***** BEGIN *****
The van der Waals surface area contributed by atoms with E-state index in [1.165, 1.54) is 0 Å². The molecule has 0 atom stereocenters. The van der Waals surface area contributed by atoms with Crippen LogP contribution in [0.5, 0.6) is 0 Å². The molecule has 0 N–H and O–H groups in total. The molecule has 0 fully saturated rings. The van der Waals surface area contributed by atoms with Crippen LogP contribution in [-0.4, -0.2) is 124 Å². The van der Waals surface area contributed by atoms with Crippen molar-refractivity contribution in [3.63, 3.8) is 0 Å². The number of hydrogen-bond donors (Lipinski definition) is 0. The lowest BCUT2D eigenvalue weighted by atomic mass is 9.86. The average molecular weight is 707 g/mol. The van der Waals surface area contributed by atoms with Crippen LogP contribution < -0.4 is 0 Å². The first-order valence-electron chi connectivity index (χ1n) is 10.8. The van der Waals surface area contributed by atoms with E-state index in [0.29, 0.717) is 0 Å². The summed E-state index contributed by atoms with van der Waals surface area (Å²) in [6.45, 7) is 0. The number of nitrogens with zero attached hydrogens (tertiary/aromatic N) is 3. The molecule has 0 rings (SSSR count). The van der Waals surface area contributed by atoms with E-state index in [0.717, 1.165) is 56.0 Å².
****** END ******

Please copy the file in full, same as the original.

The van der Waals surface area contributed by atoms with E-state index in [1.165, 1.54) is 0 Å². The molecule has 0 atom stereocenters. The van der Waals surface area contributed by atoms with Crippen LogP contribution in [0.5, 0.6) is 0 Å². The molecule has 0 N–H and O–H groups in total. The molecule has 0 fully saturated rings. The van der Waals surface area contributed by atoms with Crippen LogP contribution in [-0.4, -0.2) is 124 Å². The van der Waals surface area contributed by atoms with Crippen molar-refractivity contribution in [3.63, 3.8) is 0 Å². The number of hydrogen-bond donors (Lipinski definition) is 0. The lowest BCUT2D eigenvalue weighted by atomic mass is 9.86. The average molecular weight is 707 g/mol. The van der Waals surface area contributed by atoms with Crippen LogP contribution < -0.4 is 0 Å². The first-order valence-electron chi connectivity index (χ1n) is 10.8. The van der Waals surface area contributed by atoms with E-state index in [0.29, 0.717) is 0 Å². The summed E-state index contributed by atoms with van der Waals surface area (Å²) in [6.45, 7) is 0. The number of nitrogens with zero attached hydrogens (tertiary/aromatic N) is 3. The molecule has 0 rings (SSSR count). The van der Waals surface area contributed by atoms with E-state index in [0.717, 1.165) is 56.0 Å².